Accountability can help all of us stay on track with the tasks we need to accomplish. When we know we are answering to someone else, we are more likely to work consistently on meeting an obligation. A real deadline keeps us focused.
The problem, I find, is when the project has no deadline or no one is expecting to see the finished product or no one else is invested in the project. If the task is merely something that I want to do as opposed to something that I need to do, the accountability seems missing. It is much easier to procrastinate, to pay attention to things right in front of me, and to delay the task. For me, these tasks become orphan tasks that are disconnected from the remainder of my work.
When I discover an orphaned task, the first thing I determine is whether I still think the task is one that should be completed:
- I remind myself of the objective/goal that I had when I originally decided the task should be added to my project list.
- If the objective/goal is still valid, I use that to as an incentive. In looking at my other projects, I determine where the orphaned task should be in priority.
- If a task is no longer important or no longer possible, I decide to let it go. Timing, budget, my energy level, or a resolved problem may all be factored in when I release the orphaned task.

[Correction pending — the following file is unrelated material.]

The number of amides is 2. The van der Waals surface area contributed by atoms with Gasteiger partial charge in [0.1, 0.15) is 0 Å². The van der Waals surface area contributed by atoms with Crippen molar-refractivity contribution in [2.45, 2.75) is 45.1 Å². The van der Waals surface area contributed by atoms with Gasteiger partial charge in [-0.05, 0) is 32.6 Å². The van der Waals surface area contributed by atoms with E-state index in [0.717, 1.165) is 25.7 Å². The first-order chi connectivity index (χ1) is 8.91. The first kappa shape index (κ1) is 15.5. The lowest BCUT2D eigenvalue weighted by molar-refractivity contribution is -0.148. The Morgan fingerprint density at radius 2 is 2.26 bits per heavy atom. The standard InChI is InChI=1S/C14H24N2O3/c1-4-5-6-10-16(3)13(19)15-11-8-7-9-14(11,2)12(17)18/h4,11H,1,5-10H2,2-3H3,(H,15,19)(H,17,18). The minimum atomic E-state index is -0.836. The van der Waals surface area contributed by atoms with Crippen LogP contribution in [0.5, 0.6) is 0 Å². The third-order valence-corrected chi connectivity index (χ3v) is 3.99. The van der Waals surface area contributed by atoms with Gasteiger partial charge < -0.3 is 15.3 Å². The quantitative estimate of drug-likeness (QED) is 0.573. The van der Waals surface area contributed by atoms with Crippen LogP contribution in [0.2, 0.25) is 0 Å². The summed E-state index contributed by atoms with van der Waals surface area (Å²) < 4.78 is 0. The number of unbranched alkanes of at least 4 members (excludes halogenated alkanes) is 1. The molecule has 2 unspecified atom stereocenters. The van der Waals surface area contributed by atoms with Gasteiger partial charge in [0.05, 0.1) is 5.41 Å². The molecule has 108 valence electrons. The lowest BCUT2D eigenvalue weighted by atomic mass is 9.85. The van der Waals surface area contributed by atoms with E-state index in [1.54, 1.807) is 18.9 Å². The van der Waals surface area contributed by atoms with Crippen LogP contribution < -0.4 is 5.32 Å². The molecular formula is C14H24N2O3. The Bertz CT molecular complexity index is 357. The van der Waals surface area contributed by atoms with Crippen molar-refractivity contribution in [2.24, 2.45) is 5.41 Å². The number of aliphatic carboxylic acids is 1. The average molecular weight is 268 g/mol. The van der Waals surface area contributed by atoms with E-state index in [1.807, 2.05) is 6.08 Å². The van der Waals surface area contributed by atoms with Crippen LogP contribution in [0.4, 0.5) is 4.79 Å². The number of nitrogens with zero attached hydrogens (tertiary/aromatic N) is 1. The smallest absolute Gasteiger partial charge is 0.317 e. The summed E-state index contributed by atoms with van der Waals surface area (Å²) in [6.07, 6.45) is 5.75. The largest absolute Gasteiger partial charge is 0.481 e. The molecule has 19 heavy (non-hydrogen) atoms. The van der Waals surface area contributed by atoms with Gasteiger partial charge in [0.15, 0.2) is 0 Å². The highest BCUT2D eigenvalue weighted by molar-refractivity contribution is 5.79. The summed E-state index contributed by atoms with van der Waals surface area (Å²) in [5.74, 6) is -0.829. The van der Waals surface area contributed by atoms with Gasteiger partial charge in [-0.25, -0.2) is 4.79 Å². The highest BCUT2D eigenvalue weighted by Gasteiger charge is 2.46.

When I realize that I have a task orphan that is valid but I still keep putting it on the back burner, I try to find ways to make myself accountable. Which strategy I choose will depend a great deal on the particular task, but here are some things that I try:
- I break the larger task into small steps that are then assigned to time blocks on my calendar during the next two weeks so that my calendar holds me accountable to get started..
- I discuss the task with a colleague so that someone else now knows that it is on my agenda.
- Once I make some progress, I talk to a colleague about my progress and what I want to accomplish next.
- I set a deadline date for showing the results to a colleague - or several deadline dates if I am going to have stages for completion.
Most tasks I can stay motivated and work on consistently. However, I know that orphan tasks are a different breed. By recognizing my need for accountability, I am able to get unstuck and complete the task that has been stranded on the corner of my desk for far too long. (Amy Jarmon)
Tuesday, September 11, 2012
If you are new to ASP, and you are designing your first ASP course, here are some helpful hints to keep in mind.